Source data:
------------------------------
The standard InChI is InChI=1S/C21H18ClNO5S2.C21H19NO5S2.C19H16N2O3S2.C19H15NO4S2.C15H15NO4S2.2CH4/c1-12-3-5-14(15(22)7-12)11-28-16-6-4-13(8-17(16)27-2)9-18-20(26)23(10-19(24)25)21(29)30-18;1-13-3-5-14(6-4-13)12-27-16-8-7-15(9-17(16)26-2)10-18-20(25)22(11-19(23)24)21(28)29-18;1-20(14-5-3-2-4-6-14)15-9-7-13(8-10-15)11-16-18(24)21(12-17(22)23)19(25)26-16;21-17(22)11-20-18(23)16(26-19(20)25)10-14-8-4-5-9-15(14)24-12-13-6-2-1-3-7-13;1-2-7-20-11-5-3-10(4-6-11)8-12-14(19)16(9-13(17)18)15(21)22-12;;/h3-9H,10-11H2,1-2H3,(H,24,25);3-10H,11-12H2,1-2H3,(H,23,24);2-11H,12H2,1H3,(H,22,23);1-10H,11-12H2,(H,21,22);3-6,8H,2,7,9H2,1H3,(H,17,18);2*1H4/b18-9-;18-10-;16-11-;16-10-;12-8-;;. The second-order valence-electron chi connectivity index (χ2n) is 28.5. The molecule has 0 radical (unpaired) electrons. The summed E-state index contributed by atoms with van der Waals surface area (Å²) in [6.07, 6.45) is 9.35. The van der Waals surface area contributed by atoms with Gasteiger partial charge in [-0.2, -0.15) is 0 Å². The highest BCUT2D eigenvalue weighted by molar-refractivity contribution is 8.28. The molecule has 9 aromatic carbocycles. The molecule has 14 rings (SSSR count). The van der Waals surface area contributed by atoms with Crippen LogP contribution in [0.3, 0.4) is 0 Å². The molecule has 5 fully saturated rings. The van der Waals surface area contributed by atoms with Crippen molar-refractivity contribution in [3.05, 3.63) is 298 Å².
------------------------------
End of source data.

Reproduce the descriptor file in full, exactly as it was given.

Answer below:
The standard InChI is InChI=1S/C21H18ClNO5S2.C21H19NO5S2.C19H16N2O3S2.C19H15NO4S2.C15H15NO4S2.2CH4/c1-12-3-5-14(15(22)7-12)11-28-16-6-4-13(8-17(16)27-2)9-18-20(26)23(10-19(24)25)21(29)30-18;1-13-3-5-14(6-4-13)12-27-16-8-7-15(9-17(16)26-2)10-18-20(25)22(11-19(23)24)21(28)29-18;1-20(14-5-3-2-4-6-14)15-9-7-13(8-10-15)11-16-18(24)21(12-17(22)23)19(25)26-16;21-17(22)11-20-18(23)16(26-19(20)25)10-14-8-4-5-9-15(14)24-12-13-6-2-1-3-7-13;1-2-7-20-11-5-3-10(4-6-11)8-12-14(19)16(9-13(17)18)15(21)22-12;;/h3-9H,10-11H2,1-2H3,(H,24,25);3-10H,11-12H2,1-2H3,(H,23,24);2-11H,12H2,1H3,(H,22,23);1-10H,11-12H2,(H,21,22);3-6,8H,2,7,9H2,1H3,(H,17,18);2*1H4/b18-9-;18-10-;16-11-;16-10-;12-8-;;. The second-order valence-electron chi connectivity index (χ2n) is 28.5. The molecule has 0 radical (unpaired) electrons. The summed E-state index contributed by atoms with van der Waals surface area (Å²) in [6.07, 6.45) is 9.35. The van der Waals surface area contributed by atoms with Gasteiger partial charge in [-0.2, -0.15) is 0 Å². The highest BCUT2D eigenvalue weighted by molar-refractivity contribution is 8.28. The molecule has 9 aromatic carbocycles. The molecule has 14 rings (SSSR count). The van der Waals surface area contributed by atoms with Crippen LogP contribution in [0.3, 0.4) is 0 Å². The molecule has 5 fully saturated rings. The van der Waals surface area contributed by atoms with Crippen molar-refractivity contribution in [3.05, 3.63) is 298 Å².